We focus on three market drivers that lead to notable movements in the stock market: economic fundamentals, technical environment, and investor sentiment.

Our fundamental indicator follows 19 economic datapoints that track the underlying health of the US economy. From unemployment to homebuilding, changes in these economic datapoints tend to confirm recession or recovery after the technical and sentiment indicators have already reversed.

Dynamic Asset Level Investing, or D.A.L.I., is a technical indicator that compares each of the major asset classes, sectors, and sizes and styles against each other to discover emerging trends in the market. D.A.L.I. compares daily price action of each of these elements on a point-and-figure chart to illustrate momentum. The chart at the bottom of this page shows the current leadership in D.A.L.I.

Our sentiment indicator tracks how everyday investors currently feel towards the U.S. economy and the stock market. Between our own polling and professional surveys like the American Association of Individual Investors (AAII) Investment Sentiment Survey and Citigroup’s Panic/Euphoria Model, we track the two most dangerous emotions for investors: fear and greed.

Here is a breakdown of where each market driver currently sits:

December’s U.S. inflation data came in at 7.04%, the highest level since June 1982. This high of a reading will continue to force the Fed’s hand regarding raising rates to combat inflation.

An increasing number of stocks in the three major indices have begun to fall below their 50-day moving average, a key technical level of support. This may imply short-term weakness within these indices.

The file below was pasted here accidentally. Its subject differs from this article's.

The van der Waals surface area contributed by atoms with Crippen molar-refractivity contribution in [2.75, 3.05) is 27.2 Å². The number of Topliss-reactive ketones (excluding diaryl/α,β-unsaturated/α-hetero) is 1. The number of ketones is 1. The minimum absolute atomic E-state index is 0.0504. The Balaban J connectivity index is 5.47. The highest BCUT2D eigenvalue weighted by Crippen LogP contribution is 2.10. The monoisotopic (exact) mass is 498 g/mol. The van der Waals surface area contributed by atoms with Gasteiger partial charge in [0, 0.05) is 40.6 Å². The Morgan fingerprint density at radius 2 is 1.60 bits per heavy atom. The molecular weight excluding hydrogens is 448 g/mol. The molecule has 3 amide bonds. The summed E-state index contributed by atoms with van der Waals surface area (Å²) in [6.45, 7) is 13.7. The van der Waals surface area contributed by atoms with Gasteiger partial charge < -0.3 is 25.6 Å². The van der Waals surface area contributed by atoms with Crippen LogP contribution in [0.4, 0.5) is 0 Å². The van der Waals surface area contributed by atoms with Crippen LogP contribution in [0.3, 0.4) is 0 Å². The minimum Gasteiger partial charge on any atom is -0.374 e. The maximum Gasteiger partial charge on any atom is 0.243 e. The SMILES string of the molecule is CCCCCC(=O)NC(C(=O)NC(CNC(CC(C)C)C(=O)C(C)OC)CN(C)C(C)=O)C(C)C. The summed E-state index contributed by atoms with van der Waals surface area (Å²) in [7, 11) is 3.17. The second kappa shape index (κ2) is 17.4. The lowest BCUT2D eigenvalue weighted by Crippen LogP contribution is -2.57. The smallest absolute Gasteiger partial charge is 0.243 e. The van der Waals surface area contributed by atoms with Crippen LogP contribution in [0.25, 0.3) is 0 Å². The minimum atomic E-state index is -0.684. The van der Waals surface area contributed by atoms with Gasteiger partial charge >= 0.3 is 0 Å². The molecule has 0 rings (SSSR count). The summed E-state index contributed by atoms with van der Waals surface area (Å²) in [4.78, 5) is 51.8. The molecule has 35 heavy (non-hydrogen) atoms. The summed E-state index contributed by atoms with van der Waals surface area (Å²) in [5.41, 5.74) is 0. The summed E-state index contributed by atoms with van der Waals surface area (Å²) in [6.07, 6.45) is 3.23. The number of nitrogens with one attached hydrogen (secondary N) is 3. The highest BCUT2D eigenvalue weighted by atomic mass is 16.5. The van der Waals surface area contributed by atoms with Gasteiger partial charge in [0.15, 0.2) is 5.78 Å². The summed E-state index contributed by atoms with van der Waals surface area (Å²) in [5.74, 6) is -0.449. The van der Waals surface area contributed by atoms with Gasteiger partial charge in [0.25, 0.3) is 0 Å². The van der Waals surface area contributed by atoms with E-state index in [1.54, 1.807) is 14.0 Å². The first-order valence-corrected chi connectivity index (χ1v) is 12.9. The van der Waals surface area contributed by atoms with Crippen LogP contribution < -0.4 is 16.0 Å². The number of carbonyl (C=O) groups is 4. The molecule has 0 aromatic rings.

The AAII Sentiment Survey found only 24.9% of investors to feel bullish about the next six months for the stock market, the lowest reading since the week of September 15.

The One Percent Difference

market inflation economyResults matter. In the age of fee compression, pundits continue to push for investors to invest in low-cost, passive index funds and hope for the best. However, to advise individuals to simply invest in the cheapest funds and cross your fingers because “there is no science to the stock market” is not only irresponsible but can also have long-lasting impacts on their financial futures.

A prevalent obstacle to the average investor is not having any context for their returns. A 2017 Dalbar study titled Quantitative Analysis of Investment Behavior found that the average investor underperformed the market by 4.7%, earning 7.26% versus the market’s return of 11.96%. Now, most investors wouldn’t flinch at a return of 7.26%; it means their investments are growing and beating inflation. However, leaving even one percent return on the table can affect your retirement plans.